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Stamford, Conn. – May 17, 2012 – AmeriCares and icddr,b have launched a new cholera-fighting program in the Horn of Africa, where recent rains have increased fears of large-scale outbreaks. The two organizations began by training 50 doctors and nurses in cholera prevention and treatment this week. The health professionals—half in Mogadishu, Somalia, and half in Dadaab, Kenya— learned cholera management techniques they will teach other local health workers in upcoming months to increase preparedness. Every year, as many as five million cholera cases worldwide cause more than 100,000 deaths. The waterborne disease poses a great danger in refugee camps like those in Dadaab because it spreads rapidly in areas with poor sanitation and overcrowding, and can kill the sickest patients in as little as 10 to 12 hours.
The health workers were trained to diagnose and treat cholera, control infection and offer preventive education as part of a joint Global Cholera Preparedness program that icddr,b and AmeriCares announced at the 2011 Clinton Global Initiative Annual Meeting. The commitment, designed to save lives during cholera outbreaks, combines AmeriCares medical supplies and emergency response experience with icddr,b’s technical expertise in the treatment of cholera and other diarrheal diseases.
In addition to training, the commitment includes the formation of assessment and diagnostic teams that can be deployed rapidly in the event of an outbreak, prepositioned kits with medicines and supplies to treat 15,000 patients with cholera and acute watery diarrhea (AWD), and the establishment of a model training and treatment center to reinforce best practices for managing a large-scale cholera outbreak.
“A proactive approach to fighting cholera goes beyond treating patients,” said AmeriCares President and CEO Curt Welling. “By prepositioning supplies and increasing local capacity, we can save even more lives.”
icddr,b pioneered the development of Oral Rehydration Solution (ORS), the most effective treatment of cholera and acute watery diarrhea. For more than five decades, icddr,b has delivered treatment and training to cholera-affected communities in Bangladesh. icddr,b teams of cholera experts have also provided assistance and training all over the world, to countries including Zimbabwe, Pakistan, Haiti, Kenya and Somalia.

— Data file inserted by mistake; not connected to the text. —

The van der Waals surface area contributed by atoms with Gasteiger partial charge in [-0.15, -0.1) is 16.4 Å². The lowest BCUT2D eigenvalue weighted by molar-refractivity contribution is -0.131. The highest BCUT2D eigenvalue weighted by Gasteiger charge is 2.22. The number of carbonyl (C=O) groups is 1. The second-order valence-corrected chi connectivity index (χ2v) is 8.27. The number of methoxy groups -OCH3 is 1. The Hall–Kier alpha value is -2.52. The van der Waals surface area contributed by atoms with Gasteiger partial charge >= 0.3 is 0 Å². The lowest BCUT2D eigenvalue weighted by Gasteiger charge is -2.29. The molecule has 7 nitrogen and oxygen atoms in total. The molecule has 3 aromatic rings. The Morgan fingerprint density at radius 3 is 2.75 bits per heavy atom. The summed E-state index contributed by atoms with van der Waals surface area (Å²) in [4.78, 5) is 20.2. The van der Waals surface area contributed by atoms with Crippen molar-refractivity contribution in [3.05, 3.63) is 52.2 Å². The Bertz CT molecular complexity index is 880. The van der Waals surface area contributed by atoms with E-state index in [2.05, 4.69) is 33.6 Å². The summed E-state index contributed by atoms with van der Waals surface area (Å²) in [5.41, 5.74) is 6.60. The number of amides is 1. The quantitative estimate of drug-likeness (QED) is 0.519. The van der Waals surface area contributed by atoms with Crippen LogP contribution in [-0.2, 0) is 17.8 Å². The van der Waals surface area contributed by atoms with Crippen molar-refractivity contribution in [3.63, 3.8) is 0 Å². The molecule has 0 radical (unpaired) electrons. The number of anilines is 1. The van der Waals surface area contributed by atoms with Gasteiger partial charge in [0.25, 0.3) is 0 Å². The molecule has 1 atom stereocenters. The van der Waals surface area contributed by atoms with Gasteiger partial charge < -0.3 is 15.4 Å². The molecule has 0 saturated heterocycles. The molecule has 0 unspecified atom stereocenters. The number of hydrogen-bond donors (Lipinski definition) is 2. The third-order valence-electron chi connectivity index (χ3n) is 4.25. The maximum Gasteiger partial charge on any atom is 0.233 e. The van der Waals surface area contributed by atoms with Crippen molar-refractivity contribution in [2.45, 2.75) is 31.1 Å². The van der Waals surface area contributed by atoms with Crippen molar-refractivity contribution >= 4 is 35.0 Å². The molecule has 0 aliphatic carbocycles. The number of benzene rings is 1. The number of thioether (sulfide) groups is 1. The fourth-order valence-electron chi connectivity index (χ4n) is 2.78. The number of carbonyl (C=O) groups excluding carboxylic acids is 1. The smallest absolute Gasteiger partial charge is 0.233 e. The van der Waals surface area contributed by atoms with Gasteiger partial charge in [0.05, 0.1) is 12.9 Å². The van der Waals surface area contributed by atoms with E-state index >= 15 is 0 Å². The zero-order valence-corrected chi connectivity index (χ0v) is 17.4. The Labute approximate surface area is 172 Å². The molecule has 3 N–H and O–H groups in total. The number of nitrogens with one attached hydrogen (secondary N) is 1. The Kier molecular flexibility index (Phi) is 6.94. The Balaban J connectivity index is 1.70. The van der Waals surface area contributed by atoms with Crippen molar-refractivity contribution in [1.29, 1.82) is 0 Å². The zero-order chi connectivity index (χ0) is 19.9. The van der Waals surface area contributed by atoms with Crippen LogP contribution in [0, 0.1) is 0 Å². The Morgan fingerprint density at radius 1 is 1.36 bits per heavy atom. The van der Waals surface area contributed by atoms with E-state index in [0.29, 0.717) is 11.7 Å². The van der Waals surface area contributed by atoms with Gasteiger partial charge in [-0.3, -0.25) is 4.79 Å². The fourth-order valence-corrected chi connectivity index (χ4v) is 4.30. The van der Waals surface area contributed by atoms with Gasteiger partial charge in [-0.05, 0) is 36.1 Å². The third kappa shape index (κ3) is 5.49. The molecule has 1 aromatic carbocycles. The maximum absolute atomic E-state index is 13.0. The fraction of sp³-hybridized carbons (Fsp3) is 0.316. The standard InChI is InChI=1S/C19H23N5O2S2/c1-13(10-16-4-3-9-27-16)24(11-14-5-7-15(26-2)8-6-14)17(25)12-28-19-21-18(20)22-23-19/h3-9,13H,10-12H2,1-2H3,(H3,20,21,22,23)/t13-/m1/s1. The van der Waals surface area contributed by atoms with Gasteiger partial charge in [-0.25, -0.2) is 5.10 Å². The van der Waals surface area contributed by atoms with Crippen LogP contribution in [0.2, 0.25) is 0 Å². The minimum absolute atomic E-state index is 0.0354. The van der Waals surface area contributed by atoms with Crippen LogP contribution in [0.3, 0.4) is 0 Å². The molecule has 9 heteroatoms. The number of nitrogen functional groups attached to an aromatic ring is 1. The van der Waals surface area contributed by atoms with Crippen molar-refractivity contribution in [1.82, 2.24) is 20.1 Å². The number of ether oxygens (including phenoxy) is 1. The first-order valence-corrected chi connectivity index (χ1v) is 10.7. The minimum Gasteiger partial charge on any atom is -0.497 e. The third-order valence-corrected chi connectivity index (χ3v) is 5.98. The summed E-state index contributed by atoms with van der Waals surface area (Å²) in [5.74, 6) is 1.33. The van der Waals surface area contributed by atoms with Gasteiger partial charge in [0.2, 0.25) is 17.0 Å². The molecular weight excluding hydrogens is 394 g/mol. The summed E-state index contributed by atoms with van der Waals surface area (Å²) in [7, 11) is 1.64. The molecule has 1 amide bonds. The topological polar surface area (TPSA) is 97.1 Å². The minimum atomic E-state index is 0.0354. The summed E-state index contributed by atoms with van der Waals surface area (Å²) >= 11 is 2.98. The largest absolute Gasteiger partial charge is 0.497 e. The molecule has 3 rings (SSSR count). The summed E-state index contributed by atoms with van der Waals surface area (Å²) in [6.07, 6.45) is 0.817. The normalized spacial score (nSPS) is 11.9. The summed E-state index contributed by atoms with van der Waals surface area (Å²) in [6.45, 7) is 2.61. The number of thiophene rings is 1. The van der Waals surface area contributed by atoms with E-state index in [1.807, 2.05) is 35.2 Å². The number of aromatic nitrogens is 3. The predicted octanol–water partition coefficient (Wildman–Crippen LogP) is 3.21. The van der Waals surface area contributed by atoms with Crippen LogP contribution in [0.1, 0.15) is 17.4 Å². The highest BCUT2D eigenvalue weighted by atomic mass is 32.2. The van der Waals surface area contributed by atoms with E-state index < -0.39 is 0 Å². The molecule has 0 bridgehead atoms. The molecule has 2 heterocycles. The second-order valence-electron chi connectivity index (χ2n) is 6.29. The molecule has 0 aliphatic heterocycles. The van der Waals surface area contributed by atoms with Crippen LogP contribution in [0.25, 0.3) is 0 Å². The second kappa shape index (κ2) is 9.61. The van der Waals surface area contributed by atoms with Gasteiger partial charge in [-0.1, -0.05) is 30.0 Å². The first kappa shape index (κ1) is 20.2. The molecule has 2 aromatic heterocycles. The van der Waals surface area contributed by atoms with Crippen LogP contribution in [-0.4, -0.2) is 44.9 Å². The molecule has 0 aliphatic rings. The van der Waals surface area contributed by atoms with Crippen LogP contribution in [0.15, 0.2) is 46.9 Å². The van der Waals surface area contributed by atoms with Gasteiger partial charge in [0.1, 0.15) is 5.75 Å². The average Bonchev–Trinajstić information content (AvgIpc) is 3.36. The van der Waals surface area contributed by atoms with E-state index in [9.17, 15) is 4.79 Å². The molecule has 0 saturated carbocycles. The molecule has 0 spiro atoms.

AmeriCares has been responding to worldwide emergencies and waterborne disease outbreaks for 30 years, including the current cholera epidemic in Haiti. The organization recently shipped more than 100,000 liters of IV solution Haiti—enough to treat 17,000 of the most seriously ill cholera patients.
AmeriCares is a nonprofit global health and disaster relief organization that delivers medicines, medical supplies and aid to people in need around the world and across the United States. Since it was established in 1982, AmeriCares has distributed more than $10 billion in humanitarian aid to 164 countries. For more information, visit americares.org
icddr,b is an international public health research institution, based in Dhaka, Bangladesh. For more than 50 years, it has pioneered practical, low-cost solutions to health problems that affect billions of people living in poverty in South Asia and across the globe. Its unique proximity to the health challenges of the developing world, both urban and rural, allows for the development of cutting-edge interventions that are relevant, rigorously tested, scalable in resource-limited settings and, most importantly, improve health outcomes and well-being of individuals in low-income countries. Daily exposure to cholera and AWD means that the team of doctors and nurses at icddr,b, dubbed the ‘cholera warriors’, are global experts in the management of cholera. It is regularly called upon by the World Health Organization and local Ministries of Health to share their expertise worldwide. For more information, visit icddrb.org